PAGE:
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Drones in agriculture: functions and regulations

Drones and targeted operations on crops were at the centre of a webinar promoted by the magazine Macchine Trattori and DronEzine, as part of the thematic events of EDP, the first virtual exhibition of agricultural machinery. During the meeting, space will also be given to the regulatory aspects related to the use of this technology in agriculture

With the ever more widespread spread of agriculture 4.0 technologies, which is still under way, the use of drones in the primary sector has registered an exponential growth, especially for remote sensing applications.

This was discussed during the webinar promoted by the magazine Macchine Trattori and DronEzine, as part of the thematic in-depth analysis of EIMA Digital Preview, the first virtual exhibition of agricultural machinery. Entitled “Use of drones in agriculture”, the initiative included the participation of Jacopo Oldani, technical manager of Macchine Trattori, Stefano Orsi, scientific director of DroniEzine magazine, Paolo Martelli, brand manager of Attiva, and Alessio Bolognesi of FederUnacoma’s technical service. “In Italy – said Alessio Bolognesi, commenting on the various drone applications – there isn’t yet a full awareness of the great potential associated with the use of this technology in agriculture”.

Mapping the soil, analysing various types of soil parameters (in order to plan targeted treatments and processes), creating real radio links in areas that are not reached by a signal, coordinating machines that operate autonomously, and checking plant health, drones represent a powerful innovation factor for the primary sector.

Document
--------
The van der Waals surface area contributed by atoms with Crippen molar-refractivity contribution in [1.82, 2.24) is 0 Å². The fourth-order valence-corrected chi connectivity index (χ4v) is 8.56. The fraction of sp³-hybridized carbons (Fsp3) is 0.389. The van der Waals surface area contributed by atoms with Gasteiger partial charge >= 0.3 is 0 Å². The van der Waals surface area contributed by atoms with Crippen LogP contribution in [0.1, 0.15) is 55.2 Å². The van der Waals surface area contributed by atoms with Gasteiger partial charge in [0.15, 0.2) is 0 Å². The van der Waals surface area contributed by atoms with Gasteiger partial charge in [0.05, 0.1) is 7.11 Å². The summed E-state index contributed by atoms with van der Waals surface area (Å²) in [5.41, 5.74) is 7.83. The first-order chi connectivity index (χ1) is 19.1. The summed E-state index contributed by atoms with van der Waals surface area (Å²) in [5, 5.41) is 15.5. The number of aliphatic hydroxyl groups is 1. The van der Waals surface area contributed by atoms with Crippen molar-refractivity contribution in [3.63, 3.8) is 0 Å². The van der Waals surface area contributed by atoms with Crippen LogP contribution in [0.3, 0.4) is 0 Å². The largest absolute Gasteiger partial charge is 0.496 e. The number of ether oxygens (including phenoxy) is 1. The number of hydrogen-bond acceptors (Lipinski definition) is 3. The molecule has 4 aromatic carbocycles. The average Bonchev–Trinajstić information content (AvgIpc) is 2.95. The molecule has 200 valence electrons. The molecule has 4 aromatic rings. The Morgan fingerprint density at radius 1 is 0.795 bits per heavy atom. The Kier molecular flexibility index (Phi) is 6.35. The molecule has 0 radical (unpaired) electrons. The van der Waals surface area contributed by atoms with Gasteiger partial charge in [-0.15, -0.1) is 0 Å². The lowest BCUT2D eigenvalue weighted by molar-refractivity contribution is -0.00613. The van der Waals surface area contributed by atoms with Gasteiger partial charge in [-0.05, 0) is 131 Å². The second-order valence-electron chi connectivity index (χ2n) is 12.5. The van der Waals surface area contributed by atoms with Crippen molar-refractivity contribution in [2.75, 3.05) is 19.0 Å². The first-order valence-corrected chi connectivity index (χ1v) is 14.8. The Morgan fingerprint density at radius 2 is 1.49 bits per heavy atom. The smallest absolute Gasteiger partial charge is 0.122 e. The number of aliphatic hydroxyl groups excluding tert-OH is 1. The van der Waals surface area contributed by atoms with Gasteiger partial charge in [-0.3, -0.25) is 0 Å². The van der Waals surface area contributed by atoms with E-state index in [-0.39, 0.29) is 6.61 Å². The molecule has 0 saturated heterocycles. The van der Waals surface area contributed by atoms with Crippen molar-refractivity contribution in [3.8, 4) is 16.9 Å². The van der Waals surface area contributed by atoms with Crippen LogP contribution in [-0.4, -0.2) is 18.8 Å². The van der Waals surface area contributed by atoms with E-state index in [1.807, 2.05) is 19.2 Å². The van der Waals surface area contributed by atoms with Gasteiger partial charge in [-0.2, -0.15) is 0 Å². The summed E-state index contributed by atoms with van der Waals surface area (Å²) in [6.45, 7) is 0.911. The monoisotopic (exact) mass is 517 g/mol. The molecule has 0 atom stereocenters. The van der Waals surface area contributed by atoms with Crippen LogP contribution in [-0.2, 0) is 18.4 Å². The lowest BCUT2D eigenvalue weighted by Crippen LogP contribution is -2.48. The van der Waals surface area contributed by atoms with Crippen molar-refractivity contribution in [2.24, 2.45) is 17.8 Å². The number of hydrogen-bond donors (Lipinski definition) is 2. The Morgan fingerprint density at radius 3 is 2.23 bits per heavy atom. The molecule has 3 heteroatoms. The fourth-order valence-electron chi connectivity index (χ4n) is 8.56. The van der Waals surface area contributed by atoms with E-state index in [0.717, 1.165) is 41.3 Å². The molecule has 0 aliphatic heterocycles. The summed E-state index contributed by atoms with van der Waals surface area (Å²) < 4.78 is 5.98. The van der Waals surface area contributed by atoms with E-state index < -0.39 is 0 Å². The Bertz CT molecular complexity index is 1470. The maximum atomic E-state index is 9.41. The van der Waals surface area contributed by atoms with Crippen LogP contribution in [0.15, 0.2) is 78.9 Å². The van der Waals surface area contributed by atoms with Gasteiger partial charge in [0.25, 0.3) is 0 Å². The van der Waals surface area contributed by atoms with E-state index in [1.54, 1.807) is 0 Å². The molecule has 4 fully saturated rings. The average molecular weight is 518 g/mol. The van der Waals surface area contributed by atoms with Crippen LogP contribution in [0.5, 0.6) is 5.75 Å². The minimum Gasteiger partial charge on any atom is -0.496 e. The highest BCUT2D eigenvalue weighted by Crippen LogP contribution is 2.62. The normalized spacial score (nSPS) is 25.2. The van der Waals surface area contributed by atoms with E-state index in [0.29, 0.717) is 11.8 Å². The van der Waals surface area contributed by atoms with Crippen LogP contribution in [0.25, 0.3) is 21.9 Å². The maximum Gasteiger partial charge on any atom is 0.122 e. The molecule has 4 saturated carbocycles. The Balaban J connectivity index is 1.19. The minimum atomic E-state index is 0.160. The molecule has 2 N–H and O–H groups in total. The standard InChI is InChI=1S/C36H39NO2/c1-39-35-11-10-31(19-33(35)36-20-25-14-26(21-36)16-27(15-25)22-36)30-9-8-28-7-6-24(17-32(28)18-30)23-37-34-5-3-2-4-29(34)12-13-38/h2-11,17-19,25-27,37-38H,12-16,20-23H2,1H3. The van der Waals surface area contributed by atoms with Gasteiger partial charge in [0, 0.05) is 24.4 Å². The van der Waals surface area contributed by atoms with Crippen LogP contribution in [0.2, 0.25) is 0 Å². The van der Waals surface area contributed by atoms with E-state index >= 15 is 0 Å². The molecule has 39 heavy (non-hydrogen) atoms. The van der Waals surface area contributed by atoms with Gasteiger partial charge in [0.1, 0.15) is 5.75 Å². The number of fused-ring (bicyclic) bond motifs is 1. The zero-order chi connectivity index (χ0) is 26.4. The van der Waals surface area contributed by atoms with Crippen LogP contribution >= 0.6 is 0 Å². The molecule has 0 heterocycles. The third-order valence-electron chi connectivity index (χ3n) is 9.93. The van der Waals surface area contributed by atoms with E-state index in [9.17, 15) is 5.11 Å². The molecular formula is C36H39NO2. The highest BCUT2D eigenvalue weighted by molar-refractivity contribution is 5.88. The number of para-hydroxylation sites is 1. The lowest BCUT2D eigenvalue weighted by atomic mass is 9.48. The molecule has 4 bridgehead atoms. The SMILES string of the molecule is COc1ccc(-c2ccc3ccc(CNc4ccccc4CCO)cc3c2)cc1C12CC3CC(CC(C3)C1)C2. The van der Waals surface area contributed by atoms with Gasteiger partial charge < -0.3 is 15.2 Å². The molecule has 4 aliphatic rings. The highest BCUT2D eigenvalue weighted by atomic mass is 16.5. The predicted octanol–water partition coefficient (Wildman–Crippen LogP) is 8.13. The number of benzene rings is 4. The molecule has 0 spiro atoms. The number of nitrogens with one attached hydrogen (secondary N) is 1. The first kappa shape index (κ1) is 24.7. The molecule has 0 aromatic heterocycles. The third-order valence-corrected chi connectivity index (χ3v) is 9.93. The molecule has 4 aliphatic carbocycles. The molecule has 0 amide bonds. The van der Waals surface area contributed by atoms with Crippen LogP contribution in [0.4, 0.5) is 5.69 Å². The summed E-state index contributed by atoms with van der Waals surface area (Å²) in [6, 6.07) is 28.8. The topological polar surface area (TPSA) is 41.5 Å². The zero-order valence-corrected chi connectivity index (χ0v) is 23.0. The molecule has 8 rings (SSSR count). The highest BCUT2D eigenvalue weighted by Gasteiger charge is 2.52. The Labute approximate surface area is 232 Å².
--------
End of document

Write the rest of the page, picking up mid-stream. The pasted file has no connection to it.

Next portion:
However, as Bolognesi clarified, to fully exploit their potential we must change the approach to agricultural practices, and it is also necessary to have a thorough knowledge of the regulations governing their use. Current legislation distinguishes between non-specialized operations (recreational and sporting, for example) and specialized ones, which also include agricultural operations.

Using drones for agricultural uses – explained Orsi – requires a first pilot certificate for recreational and sporting activities, which can be obtained online. It must be paired with a second one, relating to specialized operations (including agricultural ones), which can be obtained in a training centre. All drones must be insured and registered, and cannot fly more than 120 metres above the ground – added Orsi. Furthermore, before take-off the operator must make sure that the area is not subject to restrictions.

The d-flight website shows the areas that can be overflown. While there is a single legislation for the entire industry, not all drones are the same from a technological and structural point of view. The different types of frame design, octocopter, fixed-wing, quad-prop – specified Martelli – affect the machine’s performance.

The most precise is the fixed-wing one, but the most popular on the market are octacopters and quad-propellers because they are easy to manoeuvre and control. Another variable to consider is the software used for mapping. For this type of operation – concluded the brand manager of Attiva – 2D and multispectral acquisition tools are used.

The latter are extremely important, since they allow to obtain very accurate information about plants and their health, which cannot be detected by the human eye. It is precisely on the basis of this information that the operator can intervene in a targeted and timely manner.

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Farmers Review Africa
Farmers Review Africa